Transportation headlines, Tuesday, December 3

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ART OF TRANSIT: Canada’s holiday train.

Metro North train sped at 82 mph ahead of curve in fatal crash (New York Times) 

The speed limit on the turn in the Bronx where the commuter train crashed is 30 miles per hour. Trains aren’t allowed to go faster than 70 miles per hour anywhere on the Hudson Valley Line. Yet, for some reason, the Metro North engineer didn’t hit the brakes until six seconds before the crash that killed four passengers and injured many others. The train’s brakes appear to have been in working order.

 A subsequent Times story says that the engineer’s cell phone doesn’t seem to indicate he was using it before the crash but that investigators are also looking to see if perhaps another device was being used.

Shifting gears: commuting aboard the L.A. bike trains (NPR)

Nice segment on All Things Considered about cycling groups that get together to help newbies navigate rides to and from work. The group is the “train” and the group leader is the “conductor.”

The meaning of #BlackFridayParking (Strong Towns) 

Blogger Charles Marohn asked his Twitter followers to send photos of empty parking lots last Friday. The followers didn’t have any problems finding unoccupied asphalt and concrete. Excerpt:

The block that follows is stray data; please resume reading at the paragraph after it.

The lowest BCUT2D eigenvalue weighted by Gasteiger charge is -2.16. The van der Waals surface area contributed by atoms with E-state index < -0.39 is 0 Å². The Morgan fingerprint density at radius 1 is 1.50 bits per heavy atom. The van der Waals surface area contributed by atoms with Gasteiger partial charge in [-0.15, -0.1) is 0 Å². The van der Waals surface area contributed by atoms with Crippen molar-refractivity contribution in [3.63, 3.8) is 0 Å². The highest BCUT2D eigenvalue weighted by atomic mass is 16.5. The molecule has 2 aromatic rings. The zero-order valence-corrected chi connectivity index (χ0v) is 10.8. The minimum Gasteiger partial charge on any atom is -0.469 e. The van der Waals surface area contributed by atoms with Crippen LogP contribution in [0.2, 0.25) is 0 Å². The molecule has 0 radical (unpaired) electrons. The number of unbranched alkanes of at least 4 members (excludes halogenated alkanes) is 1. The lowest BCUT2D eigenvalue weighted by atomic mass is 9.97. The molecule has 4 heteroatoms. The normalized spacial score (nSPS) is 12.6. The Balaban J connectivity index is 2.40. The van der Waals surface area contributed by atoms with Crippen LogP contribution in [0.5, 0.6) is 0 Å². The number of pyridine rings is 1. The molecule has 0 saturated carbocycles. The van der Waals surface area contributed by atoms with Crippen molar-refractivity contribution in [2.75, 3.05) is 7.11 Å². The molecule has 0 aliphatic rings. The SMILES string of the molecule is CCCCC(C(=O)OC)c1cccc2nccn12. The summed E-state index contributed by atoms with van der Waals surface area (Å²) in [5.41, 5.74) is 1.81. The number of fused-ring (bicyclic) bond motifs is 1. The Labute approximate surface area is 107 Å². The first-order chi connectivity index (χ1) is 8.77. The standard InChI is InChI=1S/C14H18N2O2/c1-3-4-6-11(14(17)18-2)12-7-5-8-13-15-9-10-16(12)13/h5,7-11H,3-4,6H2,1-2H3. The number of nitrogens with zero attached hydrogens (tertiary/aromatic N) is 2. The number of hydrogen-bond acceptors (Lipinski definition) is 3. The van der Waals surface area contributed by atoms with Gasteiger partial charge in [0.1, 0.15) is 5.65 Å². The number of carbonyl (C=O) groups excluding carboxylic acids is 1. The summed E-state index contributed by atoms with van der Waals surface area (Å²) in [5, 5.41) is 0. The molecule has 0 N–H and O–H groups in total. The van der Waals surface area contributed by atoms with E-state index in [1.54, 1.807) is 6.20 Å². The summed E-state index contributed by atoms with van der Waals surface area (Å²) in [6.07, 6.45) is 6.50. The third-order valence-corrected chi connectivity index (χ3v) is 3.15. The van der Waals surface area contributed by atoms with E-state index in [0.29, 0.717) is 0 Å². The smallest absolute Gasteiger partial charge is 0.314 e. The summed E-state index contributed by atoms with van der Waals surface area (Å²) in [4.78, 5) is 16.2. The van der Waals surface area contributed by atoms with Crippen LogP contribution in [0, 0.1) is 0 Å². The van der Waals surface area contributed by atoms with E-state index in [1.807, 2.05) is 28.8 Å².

We literally can’t afford all of this unproductive space. When you look at the Big K and Jimmy’s Pizza we featured in last week’s post, the major difference in the financial productivity of the properties is the amount of land devoted to parking. Storing cars is very expensive. The only thing more expensive is building parking spaces to store cars and then have them never be used. What a waste!

Can you imagine Wal-Mart building an entire row of their store and then leaving the shelves empty? It would be ridiculous. Why then do we simply accept that large swaths of their land would be built upon for a use (parking) that literally never happens? We accept it because that is the price of entry, the cost of complying with local regulations.

This is an ultra-intelligent post that you should read. The big point here is that parking requirements favor big retailers who can afford the land needed for that kind of parking. Big costs also mean a higher barrier to entry for competitors while big parking lots guarantee that these kind of stores will be built, in many places, in the darkness on the edge of town that is away from city centers.

Go for a drive through small town America and see for yourself.

High-speed rail gets yellow light (San Francisco Chronicle)

A pair of court rulings in November will likely make it more difficult for the state’s bullet train project to get off the ground. As a result, columnist Dan Walters — who has long been skeptical of the project — calls on Gov. Jerry Brown to either kill the project or go back to voters with a more realistic plan.

The original bond measure that went to state voters in 2008 included a variety of requirements for the bullet train (in particular involving speed of travel) that have proven to be extremely expensive.

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